Researchers from the Karolinska Institutet and Karolinska University Hospital analysed data from the Swedish Mammography Cohort, which included 34,000 women aged between 54 and 89, 219 of which had RA.
Results of the study showed that even light smoking is associated with an increased risk of RA - smoking 1 to 7 cigarettes a day more than doubled this risk. When the team compared people who had never smoked, to women who had smoked for up to 25 years, they found that the risk also increased with length of smoking.
Stopping smoking did decrease chances of developing RA, with the risk continuing to decrease over time - 15 years after giving up the risk of RA had decreased by a third. However, compared to people who had never smoked, this risk remained significantly higher at 15 years after giving up.
Daniela Di Giuseppe, who led this study, commented, "Stopping smoking is important for many health reasons, including the increased risk of RA for smokers. But the clearly increased risk of developing RA, even many years after giving up, is another reason to stop smoking as soon as possible, and highlight the importance of persuading women not to start at all."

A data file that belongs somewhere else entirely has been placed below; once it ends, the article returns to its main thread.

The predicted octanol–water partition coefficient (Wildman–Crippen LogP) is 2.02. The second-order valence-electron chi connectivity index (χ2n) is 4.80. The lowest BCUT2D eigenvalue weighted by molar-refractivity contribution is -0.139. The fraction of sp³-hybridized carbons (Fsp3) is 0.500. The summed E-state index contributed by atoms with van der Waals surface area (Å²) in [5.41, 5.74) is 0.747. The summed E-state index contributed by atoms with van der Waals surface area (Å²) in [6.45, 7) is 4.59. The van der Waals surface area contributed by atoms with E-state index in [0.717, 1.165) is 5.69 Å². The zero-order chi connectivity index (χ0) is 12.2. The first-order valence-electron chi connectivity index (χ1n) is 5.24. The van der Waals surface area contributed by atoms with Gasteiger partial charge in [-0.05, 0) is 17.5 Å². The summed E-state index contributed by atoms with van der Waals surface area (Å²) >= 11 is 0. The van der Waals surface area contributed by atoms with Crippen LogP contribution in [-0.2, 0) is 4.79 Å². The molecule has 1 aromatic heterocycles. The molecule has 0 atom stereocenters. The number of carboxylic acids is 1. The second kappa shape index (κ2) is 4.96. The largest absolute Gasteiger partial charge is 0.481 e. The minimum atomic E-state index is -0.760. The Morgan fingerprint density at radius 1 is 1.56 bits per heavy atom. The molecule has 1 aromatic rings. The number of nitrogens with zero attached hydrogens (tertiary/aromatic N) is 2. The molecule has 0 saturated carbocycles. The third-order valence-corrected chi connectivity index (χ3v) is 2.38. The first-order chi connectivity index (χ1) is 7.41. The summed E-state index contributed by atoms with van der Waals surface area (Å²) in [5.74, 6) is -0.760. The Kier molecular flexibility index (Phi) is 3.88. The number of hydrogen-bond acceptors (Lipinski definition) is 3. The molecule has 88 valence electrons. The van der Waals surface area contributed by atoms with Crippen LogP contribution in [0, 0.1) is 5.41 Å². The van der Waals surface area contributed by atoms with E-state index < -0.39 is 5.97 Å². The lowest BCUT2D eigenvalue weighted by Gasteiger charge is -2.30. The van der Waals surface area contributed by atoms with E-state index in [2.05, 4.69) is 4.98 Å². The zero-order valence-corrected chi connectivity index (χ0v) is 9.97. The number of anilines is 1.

Media ContactDr Hilary Glover
Arthritis Research & Therapy
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2. Arthritis Research & Therapy is an international, peer-reviewed online journal, publishing original research, reviews, commentaries and reports. The major focus of the journal is on cellular and molecular mechanisms of arthritis, musculoskeletal conditions and systemic autoimmune rheumatic diseases and translation of this knowledge into advances in clinical care. Original basic, translational laboratory and clinical research is considered for publication along with results of therapeutic trials.
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